Replica of original phonograph The Inventions of Thomas Edison

Phonograph – History

The first great invention developed by Edison in Menlo Park was the tin foil phonograph. While working to improve the efficiency of a telegraph transmitter, he noted that the tape of the machine gave off a noise resembling spoken words when played at a high speed. This caused him to wonder if he could record a telephone message. He began experimenting with the diaphragm of a telephone receiver by attaching a needle to it. He reasoned that the needle could prick paper tape to record a message. His experiments led him to try a stylus on a tinfoil cylinder, which, to his great surprise, played back the short message he recorded, 'Mary had a little lamb.'

The word phonograph was the trade name for Edison's device, which played cylinders rather than discs. The machine had two needles: one for recording and one for playback. When you spoke into the mouthpiece, the sound vibrations of your voice would be indented onto the cylinder by the recording needle. This cylinder phonograph was the first machine that could record and reproduce sound created a sensation and brought Edison international fame.

August 12, 1877, is the date popularly given for Edison's completion of the model for the first phonograph. It is more likely, however, that work on the model was not finished until November or December of that year, since he did not file for the patent until December 24, 1877. He toured the country with the tin foil phonograph, and was invited to the White House to demonstrate it to President Rutherford B. Hayes in April 1878.

In 1878, Thomas Edison established the Edison Speaking Phonograph Company to sell the new machine. He suggested other uses for the phonograph, such as: letter writing and dictation, phonographic books for blind people, a family record (recording family members in their own voices), music boxes and toys, clocks that announce the time, and a connection with the telephone so communications could be recorded.

Disc Phonograph – History

Photograph of Thomas A. Edison listening to the New Edison Diamond Disc Phonograph

Cylinders peaked in popularity around 1905. After this, discs and disc players, most notably the Victrolas, began to dominate the market. Columbia Records, and Edison competitor, had stopped marketing cylinders in 1912. The Edison Company had been fully devoted to cylinder phonographs, but, concerned with discs' rising popularity, Edison associates began developing their own disc player and discs in secret. Dr. Jonas Aylsworth, chief chemist for Edison, and later after his retirement in 1903, a consultant for the company, took charge of developing a plastic material for the discs. The aim was to produce a superior-sounding disc that would outperform the rivals' shellac records, which were prone to wear and warping. Another difference from competitors' discs was that the vertical-cut method was to be used for the grooves. In this manner, the stylus would bob up and down in the groove, rather than from side to side or laterally. Ten-inch records would run for 5 minutes per side at approximately 80 r.p.m.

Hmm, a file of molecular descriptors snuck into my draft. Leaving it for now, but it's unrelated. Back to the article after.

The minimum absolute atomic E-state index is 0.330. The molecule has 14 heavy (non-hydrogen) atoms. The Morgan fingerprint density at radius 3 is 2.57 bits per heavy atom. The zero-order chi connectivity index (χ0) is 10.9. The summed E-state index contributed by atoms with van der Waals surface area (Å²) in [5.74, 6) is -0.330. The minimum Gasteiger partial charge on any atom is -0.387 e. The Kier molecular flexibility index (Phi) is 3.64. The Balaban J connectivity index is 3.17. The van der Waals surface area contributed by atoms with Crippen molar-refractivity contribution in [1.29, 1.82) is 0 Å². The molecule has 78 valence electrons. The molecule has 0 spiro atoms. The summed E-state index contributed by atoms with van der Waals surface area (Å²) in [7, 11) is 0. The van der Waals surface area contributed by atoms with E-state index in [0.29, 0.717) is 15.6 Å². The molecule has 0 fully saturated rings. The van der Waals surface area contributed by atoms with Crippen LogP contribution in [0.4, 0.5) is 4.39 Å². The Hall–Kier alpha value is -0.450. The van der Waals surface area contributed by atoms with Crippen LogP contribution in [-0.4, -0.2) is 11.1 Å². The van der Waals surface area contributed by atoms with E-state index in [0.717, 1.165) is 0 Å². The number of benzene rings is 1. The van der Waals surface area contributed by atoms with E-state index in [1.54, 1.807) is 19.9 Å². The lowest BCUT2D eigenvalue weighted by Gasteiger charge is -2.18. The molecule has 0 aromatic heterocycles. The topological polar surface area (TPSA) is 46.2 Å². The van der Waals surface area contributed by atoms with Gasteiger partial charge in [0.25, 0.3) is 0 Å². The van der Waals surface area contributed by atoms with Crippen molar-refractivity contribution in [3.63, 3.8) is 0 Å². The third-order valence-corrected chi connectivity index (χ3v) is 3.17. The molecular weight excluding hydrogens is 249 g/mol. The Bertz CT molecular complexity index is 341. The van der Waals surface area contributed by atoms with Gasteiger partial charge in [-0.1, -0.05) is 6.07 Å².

Although Edison associates initially worked on the project in secret, when Edison discovered it, he took control of this new project and gave it much of his personal attention.

Aylsworth molded phenol and formaldehyde mixed with wood-flour and a solvent into a heat-resistant disc. This material always remained absolutely plane, which was essential as it formed the core of the disc record. A phenolic resin varnish called Condensite was applied to the core, and then the disc was stamped in the record press. The finished 10' disc weighed ten ounces, heavier than most, partially due to the 1/4' thickness of the record. A diamond point was obtained for the stylus. The Disc Phonograph and the Edison Discs were designed to be an entire system, incompatible with other discs or disc players.

The new Edison Disc Phonograph was shown for the first time publicly at the Fifth Annual Convention for the National Association of Talking Machine Jobbers at Milwaukee, Wisconsin, on July 10-13th, 1911. Press reported that the new machine was based on Edison's British 1878 patent in order to deter claims of copyright infringement with Victor or Berliner. The new machine was also mentioned in the Edison Phonograph Monthly in July of 1911, but it was over a year before disc players or discs would be offered for sale.

By the end of 1912, three basic models of the Edison Disc Phonograph had been designed, ranging in price from $150 to $250, and the company salesmen took them around the country. Soon after, the choice of models was extended to feature less expensive players and luxury machines in stylish wood cabinets. Prices for the discs started from $1.15 to $4.25, but later came down to $1.35 to $2.25. The discs were expensive to make because of the complicated chemical processes used for them.

Initial public reaction was not encouraging for several reasons. The Edison cabinets were deemed to be less attractive than the Victrolas, and customers were required to buy Edison discs only for Edison players, since they were not compatible with other players. The laminated surface of the discs also had a tendency to detach from the core material, and surface noise was frequently apparent, which contradicted the aim of perfection that the company was trying to achieve with its recordings. Still, the phonographs and discs were touted as being acoustically better than those of the competitors. In order to bolster claims of superiority, Edison claimed that his records could be played 1,000 times without wear